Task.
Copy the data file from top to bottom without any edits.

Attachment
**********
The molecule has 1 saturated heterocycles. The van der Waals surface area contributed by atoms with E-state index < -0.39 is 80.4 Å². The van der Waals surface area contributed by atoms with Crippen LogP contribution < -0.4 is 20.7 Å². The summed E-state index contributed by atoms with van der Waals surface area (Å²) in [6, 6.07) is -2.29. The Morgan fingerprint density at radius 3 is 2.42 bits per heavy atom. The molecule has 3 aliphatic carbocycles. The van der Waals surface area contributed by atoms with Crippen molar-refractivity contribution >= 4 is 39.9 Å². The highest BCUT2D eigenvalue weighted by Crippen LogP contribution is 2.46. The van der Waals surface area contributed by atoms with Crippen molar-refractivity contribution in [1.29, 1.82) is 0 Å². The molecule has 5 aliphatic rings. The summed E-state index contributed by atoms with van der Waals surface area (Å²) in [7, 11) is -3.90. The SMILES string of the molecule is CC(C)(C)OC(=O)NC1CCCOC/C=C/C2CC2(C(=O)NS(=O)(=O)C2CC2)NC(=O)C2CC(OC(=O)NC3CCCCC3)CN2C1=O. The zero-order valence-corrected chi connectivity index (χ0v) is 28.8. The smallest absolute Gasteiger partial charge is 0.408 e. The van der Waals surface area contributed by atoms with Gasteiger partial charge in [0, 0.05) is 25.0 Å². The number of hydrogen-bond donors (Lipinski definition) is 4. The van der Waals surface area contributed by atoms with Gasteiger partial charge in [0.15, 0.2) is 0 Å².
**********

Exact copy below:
The molecule has 1 saturated heterocycles. The van der Waals surface area contributed by atoms with E-state index < -0.39 is 80.4 Å². The van der Waals surface area contributed by atoms with Crippen LogP contribution < -0.4 is 20.7 Å². The summed E-state index contributed by atoms with van der Waals surface area (Å²) in [6, 6.07) is -2.29. The Morgan fingerprint density at radius 3 is 2.42 bits per heavy atom. The molecule has 3 aliphatic carbocycles. The van der Waals surface area contributed by atoms with Crippen molar-refractivity contribution >= 4 is 39.9 Å². The highest BCUT2D eigenvalue weighted by Crippen LogP contribution is 2.46. The van der Waals surface area contributed by atoms with Crippen molar-refractivity contribution in [1.29, 1.82) is 0 Å². The molecule has 5 aliphatic rings. The summed E-state index contributed by atoms with van der Waals surface area (Å²) in [7, 11) is -3.90. The SMILES string of the molecule is CC(C)(C)OC(=O)NC1CCCOC/C=C/C2CC2(C(=O)NS(=O)(=O)C2CC2)NC(=O)C2CC(OC(=O)NC3CCCCC3)CN2C1=O. The zero-order valence-corrected chi connectivity index (χ0v) is 28.8. The smallest absolute Gasteiger partial charge is 0.408 e. The van der Waals surface area contributed by atoms with Gasteiger partial charge in [0, 0.05) is 25.0 Å². The number of hydrogen-bond donors (Lipinski definition) is 4. The van der Waals surface area contributed by atoms with Gasteiger partial charge in [0.15, 0.2) is 0 Å².